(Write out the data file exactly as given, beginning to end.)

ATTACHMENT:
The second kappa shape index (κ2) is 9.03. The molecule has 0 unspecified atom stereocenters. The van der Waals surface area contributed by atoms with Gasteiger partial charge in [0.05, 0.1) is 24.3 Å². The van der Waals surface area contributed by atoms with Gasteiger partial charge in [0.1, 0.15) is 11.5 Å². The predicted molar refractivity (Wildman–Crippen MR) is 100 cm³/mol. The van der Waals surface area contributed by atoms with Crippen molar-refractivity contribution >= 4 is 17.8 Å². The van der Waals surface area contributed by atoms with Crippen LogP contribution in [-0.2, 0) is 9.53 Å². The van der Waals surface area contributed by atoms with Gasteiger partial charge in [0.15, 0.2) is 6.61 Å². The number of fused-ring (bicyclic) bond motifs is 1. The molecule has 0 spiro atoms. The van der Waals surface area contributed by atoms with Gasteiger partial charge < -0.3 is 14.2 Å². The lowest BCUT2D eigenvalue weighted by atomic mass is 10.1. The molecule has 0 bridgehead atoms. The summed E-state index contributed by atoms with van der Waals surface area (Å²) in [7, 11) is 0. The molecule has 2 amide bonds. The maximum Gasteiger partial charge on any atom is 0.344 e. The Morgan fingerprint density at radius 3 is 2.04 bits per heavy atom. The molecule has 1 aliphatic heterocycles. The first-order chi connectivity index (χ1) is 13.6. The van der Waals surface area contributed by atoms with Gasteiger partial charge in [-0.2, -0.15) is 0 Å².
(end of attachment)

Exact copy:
The second kappa shape index (κ2) is 9.03. The molecule has 0 unspecified atom stereocenters. The van der Waals surface area contributed by atoms with Gasteiger partial charge in [0.05, 0.1) is 24.3 Å². The van der Waals surface area contributed by atoms with Gasteiger partial charge in [0.1, 0.15) is 11.5 Å². The predicted molar refractivity (Wildman–Crippen MR) is 100 cm³/mol. The van der Waals surface area contributed by atoms with Crippen molar-refractivity contribution >= 4 is 17.8 Å². The van der Waals surface area contributed by atoms with Crippen LogP contribution in [-0.2, 0) is 9.53 Å². The van der Waals surface area contributed by atoms with Gasteiger partial charge in [0.15, 0.2) is 6.61 Å². The number of fused-ring (bicyclic) bond motifs is 1. The molecule has 0 spiro atoms. The van der Waals surface area contributed by atoms with Gasteiger partial charge < -0.3 is 14.2 Å². The lowest BCUT2D eigenvalue weighted by atomic mass is 10.1. The molecule has 0 bridgehead atoms. The summed E-state index contributed by atoms with van der Waals surface area (Å²) in [7, 11) is 0. The molecule has 2 amide bonds. The maximum Gasteiger partial charge on any atom is 0.344 e. The Morgan fingerprint density at radius 3 is 2.04 bits per heavy atom. The molecule has 1 aliphatic heterocycles. The first-order chi connectivity index (χ1) is 13.6. The van der Waals surface area contributed by atoms with Gasteiger partial charge in [-0.2, -0.15) is 0 Å².